Apple unveils iBook

Amid applause and cheering from an enthusiastic crowed at the MacWorld Expo in New York this week, interim Apple CEO Steve Jobs unveiled the company's much-anticipated consumer portable machine, called the iBook.

During his keynote speech, Jobs also set the tone for the show, providing insight into the company's direction with sneak peeks at upcoming technology, announcing a variety of new partnerships and products, and providing some crowd-pleasing gags.

The $3295 iBook, however, clearly was the keynote headliner. Expected to be available in Australia from mid-October, it is the last piece in the puzzle in Jobs' four-part, simplified computer-product strategy, launched last year. The product blueprint calls for Apple to deliver one desktop and one portable machine each, for the consumer and professional markets. Apple has already delivered, on the professional side, the PowerMacintosh desktop and the PowerBook portable, and on the consumer side the iMac desktop.

Unveiling the iBook today, Jobs stressed value for money, saying that the machine "is the second fastest portable in the world, second only to the venerable Apple PowerBook".

Jobs said that machines using Microsoft Windows and Intel processors that offer features similar to the iBook are priced at more than $US3000.

"We went to our customers and asked, 'What do you want in a portable?'" Jobs said. "What they wanted was an iMac to go, could we make an awesome iMac to go, and we have done that, I hope."

For about half that price, he said, the iBook offers: a 300MHz G3 chip with 512K backside L2 cache; a 12.1in active matrix TFT SVGA display with millions of colours at 800 x 600 resolution; up to six hours of battery time on a single charge of the machine's Lithium-Ion battery; 32MB of SDRAM memory, expandable to 160MB; and a 3.2GB hard drive.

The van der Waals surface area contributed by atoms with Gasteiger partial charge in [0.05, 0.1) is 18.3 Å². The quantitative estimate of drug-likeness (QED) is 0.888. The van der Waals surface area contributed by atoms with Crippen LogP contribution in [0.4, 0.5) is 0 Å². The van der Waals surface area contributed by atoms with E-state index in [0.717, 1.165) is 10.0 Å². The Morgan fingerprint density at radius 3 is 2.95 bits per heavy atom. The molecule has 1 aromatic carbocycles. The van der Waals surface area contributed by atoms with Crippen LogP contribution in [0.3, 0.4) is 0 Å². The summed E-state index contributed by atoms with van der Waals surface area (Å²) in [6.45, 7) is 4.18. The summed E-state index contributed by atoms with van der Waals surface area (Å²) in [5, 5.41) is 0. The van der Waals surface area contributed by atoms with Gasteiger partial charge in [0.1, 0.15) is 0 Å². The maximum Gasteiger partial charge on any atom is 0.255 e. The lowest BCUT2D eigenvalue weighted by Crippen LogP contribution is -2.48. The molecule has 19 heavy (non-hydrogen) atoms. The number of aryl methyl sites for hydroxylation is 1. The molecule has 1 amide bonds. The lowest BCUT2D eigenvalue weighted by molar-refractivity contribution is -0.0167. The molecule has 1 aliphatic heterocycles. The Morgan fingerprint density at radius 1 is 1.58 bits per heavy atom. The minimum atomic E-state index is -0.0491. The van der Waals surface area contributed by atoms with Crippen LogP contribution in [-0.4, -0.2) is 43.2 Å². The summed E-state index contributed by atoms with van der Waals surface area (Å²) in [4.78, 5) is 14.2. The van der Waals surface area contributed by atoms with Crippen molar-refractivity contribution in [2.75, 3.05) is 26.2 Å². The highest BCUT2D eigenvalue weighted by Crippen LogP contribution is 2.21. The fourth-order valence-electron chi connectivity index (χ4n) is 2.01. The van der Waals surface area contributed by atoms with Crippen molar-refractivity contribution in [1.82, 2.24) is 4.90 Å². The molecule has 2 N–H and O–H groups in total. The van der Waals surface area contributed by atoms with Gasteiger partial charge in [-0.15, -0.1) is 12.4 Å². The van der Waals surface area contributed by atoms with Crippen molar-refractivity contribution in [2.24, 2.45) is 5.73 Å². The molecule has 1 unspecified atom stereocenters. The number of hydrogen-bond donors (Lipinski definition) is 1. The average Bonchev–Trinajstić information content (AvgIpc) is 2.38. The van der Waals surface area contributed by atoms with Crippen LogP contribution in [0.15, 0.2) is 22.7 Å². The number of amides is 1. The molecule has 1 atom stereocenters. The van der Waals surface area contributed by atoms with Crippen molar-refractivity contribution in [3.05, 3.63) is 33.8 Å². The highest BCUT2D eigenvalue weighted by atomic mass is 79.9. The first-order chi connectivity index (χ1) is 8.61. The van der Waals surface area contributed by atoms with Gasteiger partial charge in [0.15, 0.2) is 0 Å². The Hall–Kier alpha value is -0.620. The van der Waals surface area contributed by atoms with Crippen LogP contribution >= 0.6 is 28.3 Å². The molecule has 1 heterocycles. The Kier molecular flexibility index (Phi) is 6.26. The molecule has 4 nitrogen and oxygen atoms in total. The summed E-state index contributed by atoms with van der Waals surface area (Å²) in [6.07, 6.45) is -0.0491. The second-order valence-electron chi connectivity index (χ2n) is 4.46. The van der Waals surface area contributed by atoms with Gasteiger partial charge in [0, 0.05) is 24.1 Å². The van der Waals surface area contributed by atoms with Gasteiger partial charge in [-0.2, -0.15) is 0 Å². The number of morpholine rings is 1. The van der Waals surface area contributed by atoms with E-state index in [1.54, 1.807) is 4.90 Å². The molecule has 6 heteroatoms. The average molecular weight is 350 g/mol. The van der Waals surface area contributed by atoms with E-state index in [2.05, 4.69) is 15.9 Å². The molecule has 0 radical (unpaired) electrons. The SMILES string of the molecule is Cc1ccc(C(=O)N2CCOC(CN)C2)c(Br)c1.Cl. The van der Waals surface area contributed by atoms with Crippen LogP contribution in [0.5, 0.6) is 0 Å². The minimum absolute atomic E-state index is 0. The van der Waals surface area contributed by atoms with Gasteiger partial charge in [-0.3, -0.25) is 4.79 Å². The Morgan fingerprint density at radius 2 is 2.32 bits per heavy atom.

The iBook also sports a 24x CD-ROM drive, full-size keyboard, a Universal serial Bus port for peripheral devices and, for connectivity, a 56Kbps modem, as well as 10/100Base-T Ethernet port.

To appeal to gamers and to provide a platform for game developers, Apple is offering 4MB of SDRAM video memory with the machine.

The machine borrows some of the flashy design points from the iMac, the consumer desktop machine released last August. Like the iMac, the iBook comes in a choice of colours. It offers a two-tone colour scheme: a choice of blueberry and white or tangerine and white.

Initial reaction from the crowd was favourable.

The iBook also offers wireless networking options. It comes equipped with two built-in antennas and an internal slot to accept Apple's new Airport wireless networking card, which costs $US99.

The iBook will come equipped with MacOS 8.6.

Join the PC World newsletter!

Error: Please check your email address.

Our Back to Business guide highlights the best products for you to boost your productivity at home, on the road, at the office, or in the classroom.

Keep up with the latest tech news, reviews and previews by subscribing to the Good Gear Guide newsletter.

Marc Ferranti

PC World
Show Comments

Cool Tech

Crucial Ballistix Elite 32GB Kit (4 x 8GB) DDR4-3000 UDIMM

Learn more >

Gadgets & Things

Lexar® Professional 1000x microSDHC™/microSDXC™ UHS-II cards

Learn more >

Family Friendly

Lexar® JumpDrive® S57 USB 3.0 flash drive 

Learn more >

Stocking Stuffer

Plox Star Wars Death Star Levitating Bluetooth Speaker

Learn more >

Christmas Gift Guide

Click for more ›

Most Popular Reviews

Latest News Articles


GGG Evaluation Team

Kathy Cassidy


First impression on unpacking the Q702 test unit was the solid feel and clean, minimalist styling.

Anthony Grifoni


For work use, Microsoft Word and Excel programs pre-installed on the device are adequate for preparing short documents.

Steph Mundell


The Fujitsu LifeBook UH574 allowed for great mobility without being obnoxiously heavy or clunky. Its twelve hours of battery life did not disappoint.

Andrew Mitsi


The screen was particularly good. It is bright and visible from most angles, however heat is an issue, particularly around the Windows button on the front, and on the back where the battery housing is located.

Simon Harriott


My first impression after unboxing the Q702 is that it is a nice looking unit. Styling is somewhat minimalist but very effective. The tablet part, once detached, has a nice weight, and no buttons or switches are located in awkward or intrusive positions.

Featured Content

Latest Jobs

Don’t have an account? Sign up here

Don't have an account? Sign up now

Forgot password?